Kendall Graveman, OAK – Graveman has added 1.5 mph to his fastball and now he's on the 10-day DL with a sore shoulder. I think we all know that 2.00 ERA he has through three starts is going up soon enough. An 8.4% swinging strike rate and 6.0 K/9 speaks to his lack of swing-and-miss stuff, so don't think of him as more than a streaming option in 12-team mixed leagues.

Lance McCullers, HOU – McCullers may have a 4.67 ERA, but his xFIP sits at 1.86 thanks to an 11.9 K/9 and 1.6 BB/9. McCullers has allowed just north of two home runs per nine innings (which is a LOT), but that should normalize and eventually drive his ERA down significantly.

What about these hitters, "break out" or not?

Eugenio Suarez, 3B, CIN – He's probably still a 20-homer guy, as a 30% HR/FB rate isn't something that can be maintained. Suarez, though, is hitting a lot more line drives and his 10% BB% and 16% K% are big improvement over the last couple years, allowing him to start off hitting .364/.440/.705. Suarez was never a top prospect, but he's getting better and at least has solidified an everyday role.

Avisail Garcia, OF, CHW – A career .258/.310/.385 hitter in 1,551 plate appearances prior to this season, Garcia is off to a blazing start this year at .447/.490/.638, primarily on the strength of a lofty .543 BABIP. At the same time, his K% is down from last year's 25.4% to 19.6%. The walk rate is still low at 5.9%, but when you're hitting .447, you can live with that. Once the average comes down, we'll see what we have, but early returns have been promising. Watch the GB% as it was sky-high at 55% last year and is down to 48.6% in 2017.

Mitch Haniger, OF, SEA – I've written about Haniger before. He hit 30 homers and stole 12 bases between three levels last year and could be in line for 20/10 in his first full big league season.

Marcell Ozuna, OF, MIA – I guess you could argue that Ozuna has already "broken out", but while he's certainly had red-hot months in his three-plus big league seasons, he's still just a .268 career hitter with a high of 23 home runs. This year, Ozuna is red-hot, batting .373/.421/.686 through 57 PA's. Sure, his .424 BABIP will trend down, but his 8.8% BB% is trending up.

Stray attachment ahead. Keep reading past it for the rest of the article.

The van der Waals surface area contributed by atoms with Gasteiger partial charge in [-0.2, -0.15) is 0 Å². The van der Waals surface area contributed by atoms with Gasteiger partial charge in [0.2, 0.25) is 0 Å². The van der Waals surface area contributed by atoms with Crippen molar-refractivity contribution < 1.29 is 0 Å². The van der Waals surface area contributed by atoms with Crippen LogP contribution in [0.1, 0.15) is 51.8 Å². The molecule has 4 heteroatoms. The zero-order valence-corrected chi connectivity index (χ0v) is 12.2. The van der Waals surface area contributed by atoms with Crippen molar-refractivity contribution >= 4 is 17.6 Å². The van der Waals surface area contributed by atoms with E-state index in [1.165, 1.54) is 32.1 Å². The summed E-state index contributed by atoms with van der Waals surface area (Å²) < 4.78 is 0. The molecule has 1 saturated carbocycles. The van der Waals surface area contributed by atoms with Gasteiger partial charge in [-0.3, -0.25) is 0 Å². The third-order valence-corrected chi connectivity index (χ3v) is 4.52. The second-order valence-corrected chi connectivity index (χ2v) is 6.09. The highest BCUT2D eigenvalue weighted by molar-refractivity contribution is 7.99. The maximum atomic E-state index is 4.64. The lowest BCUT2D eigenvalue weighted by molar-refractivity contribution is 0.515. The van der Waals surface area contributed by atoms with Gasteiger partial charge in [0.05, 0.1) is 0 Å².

Ender Inciarte, OF, ATL – In over 500 fewer plate appearances, Inciarte already has more homers this year than last. Not surprisingly, he's hitting more fly balls, and even less surprisingly, after posting a well below-average 2.5% HR/FB last year, that mark is way up in 2016 to an unsustainable 30%. He's not going to keep up this pace obviously, but from what I've seen, he appears stronger and more aggressive. I'd set the over/under on his homer total at 14.5.

Nomar Mazara, OF, TEX – He's obviously talented, but Mazara's walk rate is just 5.2% and he's struggling to hit lefties. He's still just 22 and the talent is obvious, but there are significant holes in his game.

Jake Lamb, 3B, ARI – Lamb broke out last year with 29 home runs, but he also hit just .249 due in large part to a 25.9% K%. This year he's at .313/.411/.604, but the strikeout rate is over 30% and his BABIP sits at .429. He's a .250 hitter with power that walks a lot. Just expect the average to plummet.

Steven Souza Jr., OF, TB – Souza had a .944 OPS through Monday, as he is starting to make the Will Myers trade less of a disaster for the Rays. Cutting his strikeout rate from 34% to 22% year over year has been the big eye-opener, as we know he has the potential for 20+ homers, but will that come with an average somewhere between .240 and .280.

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ABOUT THE AUTHOR
David Regan
David Regan is a six-time Fantasy Sports Writers Association award winner, including the 2015 Baseball Article of the Year and the 2010 Baseball Writer of the Year.